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Sweden takes an environmental lead as it rejects lime-mining application

Stephen Cousins

Lack of evidence for impact assessment sees Cementa’s limestone mining application turned down as Europe tightens the environmental screw

Cementa faces an unprecedented ban on mining limestone, a core ingredient in cement.
Cementa faces an unprecedented ban on mining limestone, a core ingredient in cement. Credit: HeidelbergCement AG

A landmark decision by Swedish courts to suspend the mining license of the country’s biggest cement maker signals a tougher stance by EU legislators on environmentally-damaging construction products.

The Supreme Land and Environmental Court rejected Cementa’s application to continue mining limestone, an essential ingredient in cement, at its quarries in Gotland due to a lack of evidence needed to assess the environmental impact of the application.

The decision could see the company, part of the HeidelbergCement Group, forced to end production at its plant in Slite on November 1.

The factory supplies 75% of all cement in the country and the move has triggered warnings of a national cement crisis and the potential loss of 400,000 construction jobs.

It is also responsible for around 3% of all carbon dioxide emissions, roughly three times that of domestic aviation. Environmental activists and sustainability-minded designers welcomed the court’s decision.

Andrew Waugh, director of Waugh Thistleton Architects in the UK, said cement-makers should see this as a warning that EU legislators are no longer willing to support industries that drive climate change. ‘Much like the first legislation against tobacco, or the first time health warnings were put on cigarette packets, this is just the beginning, this love affair with concrete has to stop,’ he said. ‘Although we will continue to need concrete for specific situations, such as for infrastructure and engineering use, wanton use of the material is an abuse of our planet.’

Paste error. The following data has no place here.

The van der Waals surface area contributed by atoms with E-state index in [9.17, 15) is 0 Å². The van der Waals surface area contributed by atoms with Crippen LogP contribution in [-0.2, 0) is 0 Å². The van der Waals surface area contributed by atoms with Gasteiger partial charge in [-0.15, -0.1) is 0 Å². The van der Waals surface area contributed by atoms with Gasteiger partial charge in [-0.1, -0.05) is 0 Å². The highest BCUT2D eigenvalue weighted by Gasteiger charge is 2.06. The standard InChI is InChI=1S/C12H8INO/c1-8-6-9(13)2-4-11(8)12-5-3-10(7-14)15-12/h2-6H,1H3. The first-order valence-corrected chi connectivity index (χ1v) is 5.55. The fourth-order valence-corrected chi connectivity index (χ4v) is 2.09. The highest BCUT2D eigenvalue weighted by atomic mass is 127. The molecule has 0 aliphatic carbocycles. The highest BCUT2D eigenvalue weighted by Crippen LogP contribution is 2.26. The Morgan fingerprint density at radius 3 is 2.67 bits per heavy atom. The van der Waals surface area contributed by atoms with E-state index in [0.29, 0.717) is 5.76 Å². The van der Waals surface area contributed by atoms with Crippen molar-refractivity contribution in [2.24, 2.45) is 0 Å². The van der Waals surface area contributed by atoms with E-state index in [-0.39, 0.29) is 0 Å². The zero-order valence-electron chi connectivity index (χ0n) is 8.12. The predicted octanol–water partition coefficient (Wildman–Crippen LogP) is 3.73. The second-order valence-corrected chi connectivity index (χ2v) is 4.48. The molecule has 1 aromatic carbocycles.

Will Arnold, head of climate action at the Institution of Structural Engineers, added: ‘It's a positive thing that governments are acting in accordance with the commitments they have  made. While I haven't heard anyone discussing the same sort of clampdown in the UK, people in the Department for Business, Energy & Industrial Strategy and elsewhere are now talking about introducing new policies off the back of the COP26 climate conference to limit the emissions associated with certain products.’

Cementa supplies the majority of Sweden’s construction industry so the ruling has serious implications for projects.
Cementa supplies the majority of Sweden’s construction industry so the ruling has serious implications for projects. Credit: HeidelbergCement AG

The ruling in Sweden overturns an earlier decision by a lower court to grant the factory a licence to continue mining limestone for another two decades, until 2041.

Several authorities and organisations, including the Gotland County Administrative Board, submitted evidence questioning the quality of Cementa’s environmental impact assessment.

According to a report by Swedish news organisation Dagens PS, recent water sampling by Administrative Board revealed that seven out of eight had chloride levels that were clearly elevated to very-sharply elevated.

The judgment states: ‘The Supreme Land and Environmental Court considers that the environmental impact statement, even with additions made, is encumbered with such significant deficiencies that it cannot form the basis for a position on the activities' impact on the environment’.

Greenpeace activists have previously protested against the release of toxic pollution created by the incineration of waste at the Cementa factory.

Trade union Byggnads has warned that the impact of a factory shutdown would be more serious than the construction crisis of the 1990s, when 17.9% of all construction workers were unemployed.


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